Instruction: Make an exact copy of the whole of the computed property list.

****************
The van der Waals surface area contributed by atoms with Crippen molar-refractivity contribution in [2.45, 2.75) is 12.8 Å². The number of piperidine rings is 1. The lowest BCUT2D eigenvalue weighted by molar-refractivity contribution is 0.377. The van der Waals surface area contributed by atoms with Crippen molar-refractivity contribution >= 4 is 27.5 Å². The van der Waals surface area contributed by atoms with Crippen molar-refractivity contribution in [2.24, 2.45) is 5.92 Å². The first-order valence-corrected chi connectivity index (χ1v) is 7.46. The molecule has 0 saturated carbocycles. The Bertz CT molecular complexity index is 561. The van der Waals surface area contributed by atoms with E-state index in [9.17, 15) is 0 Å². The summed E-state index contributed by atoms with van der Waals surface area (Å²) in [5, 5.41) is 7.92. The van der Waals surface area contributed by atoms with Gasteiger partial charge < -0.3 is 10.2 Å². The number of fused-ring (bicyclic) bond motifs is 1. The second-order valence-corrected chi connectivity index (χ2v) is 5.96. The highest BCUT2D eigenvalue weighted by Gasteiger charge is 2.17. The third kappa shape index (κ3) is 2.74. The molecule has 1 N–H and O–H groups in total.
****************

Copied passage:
The van der Waals surface area contributed by atoms with Crippen molar-refractivity contribution in [2.45, 2.75) is 12.8 Å². The number of piperidine rings is 1. The lowest BCUT2D eigenvalue weighted by molar-refractivity contribution is 0.377. The van der Waals surface area contributed by atoms with Crippen molar-refractivity contribution >= 4 is 27.5 Å². The van der Waals surface area contributed by atoms with Crippen molar-refractivity contribution in [2.24, 2.45) is 5.92 Å². The first-order valence-corrected chi connectivity index (χ1v) is 7.46. The molecule has 0 saturated carbocycles. The Bertz CT molecular complexity index is 561. The van der Waals surface area contributed by atoms with E-state index in [9.17, 15) is 0 Å². The summed E-state index contributed by atoms with van der Waals surface area (Å²) in [5, 5.41) is 7.92. The van der Waals surface area contributed by atoms with Gasteiger partial charge < -0.3 is 10.2 Å². The number of fused-ring (bicyclic) bond motifs is 1. The second-order valence-corrected chi connectivity index (χ2v) is 5.96. The highest BCUT2D eigenvalue weighted by Gasteiger charge is 2.17. The third kappa shape index (κ3) is 2.74. The molecule has 1 N–H and O–H groups in total.